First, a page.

The painter still fighting to finish a Spanish royal portrait, 20 years on

Artist Antonio López says he is close to completing his painting of the king and his family

Antonio López in his studio in front of the photographs of the royal family in 1995.
Antonio López in his studio in front of the photographs of the royal family in 1995.gonzalo cruz (archivo abc)

Twenty years after accepting a commission to paint a portrait of the royal family, Antonio López finally feels ready to announce a completion date: October 2014.

The fact that King Juan Carlos recently announced that he is abdicating the throne does not seem to bother the 78-year-old artist – famous for his hyperrealistic style and slow, painstaking working methods – or put undue pressure on him to finish his work.

“I go to the Royal Palace every day of the week, from 12 to 5, without a lunch break,” he explains. “I do what I can, given the difficulties of dealing with a commission. The hard part was not developing an aversion to it.”

It doesn’t matter that the painting does not show the new royal family”

Although the upcoming coronation of the crown prince will result in a royal shuffle – Felipe VI will be the new king, Letizia the queen consort, and Felipe’s sisters Elena and Cristina will no longer be part of the royal family proper – the painting will depict Juan Carlos and Sofía and their three children, Elena, Felipe and Cristina, all looking considerably younger.

“It doesn’t matter that the situation has changed and that the painting does not show the new royal family. Mine is the portrait of a Spanish family, and that is the way I conceived it from the moment they asked me to paint it,” he explains.

López, who was the subject of an award-winning movie, El sol del membrillo, directed by Víctor Erice that documented his difficulty painting a quince tree in his backyard, admits that he has sometimes gotten stuck with the project as he is not used to working from photographs of his subject matter.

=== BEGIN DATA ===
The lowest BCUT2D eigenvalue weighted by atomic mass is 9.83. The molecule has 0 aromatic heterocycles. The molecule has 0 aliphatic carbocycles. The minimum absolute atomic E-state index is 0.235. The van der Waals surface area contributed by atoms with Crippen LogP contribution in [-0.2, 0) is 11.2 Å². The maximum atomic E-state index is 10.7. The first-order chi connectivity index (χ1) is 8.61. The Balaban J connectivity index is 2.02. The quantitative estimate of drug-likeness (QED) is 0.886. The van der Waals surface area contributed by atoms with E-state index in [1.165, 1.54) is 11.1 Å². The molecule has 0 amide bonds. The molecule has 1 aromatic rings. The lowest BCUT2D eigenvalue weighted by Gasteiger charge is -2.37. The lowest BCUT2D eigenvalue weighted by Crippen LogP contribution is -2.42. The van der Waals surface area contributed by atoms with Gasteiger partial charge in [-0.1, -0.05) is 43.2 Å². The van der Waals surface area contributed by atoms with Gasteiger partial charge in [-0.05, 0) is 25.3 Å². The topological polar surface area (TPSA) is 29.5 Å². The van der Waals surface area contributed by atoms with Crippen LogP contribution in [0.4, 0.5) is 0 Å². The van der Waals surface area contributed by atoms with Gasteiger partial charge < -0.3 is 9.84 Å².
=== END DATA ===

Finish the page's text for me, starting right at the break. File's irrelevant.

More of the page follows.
I’m not surprised the king is tired because he’s been working around the clock”

“I knew I could not get back to them easily to work on a detail of their faces or a movement of their bodies,” he explains. “It took me a while to figure out where each of them would stand. I would bring them closer, push them back. It was hard to find the exact spot on a canvas this size [3.40 meters long and three meters high].

López would not say whether he will turn in what some might consider an “unfinished” painting in the conventional sense of the word, as he has done with much of his work.

“It is hard to say when a painting is finished. I don’t know very well. Jan Van Eyck and Velázquez did not add the finishing touches,” he explains. “There are always abandoned areas that can be occupied or left empty.”

The 78-year-old artist is famous for his hyperrealistic style and slow, painstaking working methods

While he chipped away at the portrait, López worked on many other projects, including his famous views of Madrid’s Gran Vía.

“Nobody seems to want to recognize the difficulties of this painting,” he says. “I generally do not accept commissions. What’s more, modern artists do not work this way. The painter decides what to paint. I made an exception for the portrait and sculpture of the royals for Valladolid. The latter was turned in, the painting not yet. But let me tell you that it will be included in the October exhibition that National Heritage is preparing with its holdings.”

Despite the 20-year struggle, there are no regrets. López recalls that the king and queen came around to the studio once, but the canvas was covered and they did not ask to see it. “I was grateful for that,” he recalls.

López adds that he is not very surprised at Juan Carlos’ decision to relinquish the throne. “He is an older man, like myself, with his ailments. He has worked a lot, and well. I’m not surprised that he is tired because he’s been working around the clock.”

Asked whether he would accept a commission by the family of Felipe VI, López says that he might.

“As long as you don’t betray your way of painting, there is nothing wrong in accepting. The main thing is for the artist to be in control of his work. In the recent history of Spanish art there are not many important commissions, but let’s not forget that Guernica was commissioned by the Spanish Republic. The portrait of the royals has ended up becoming an excellent laboratory for me.”

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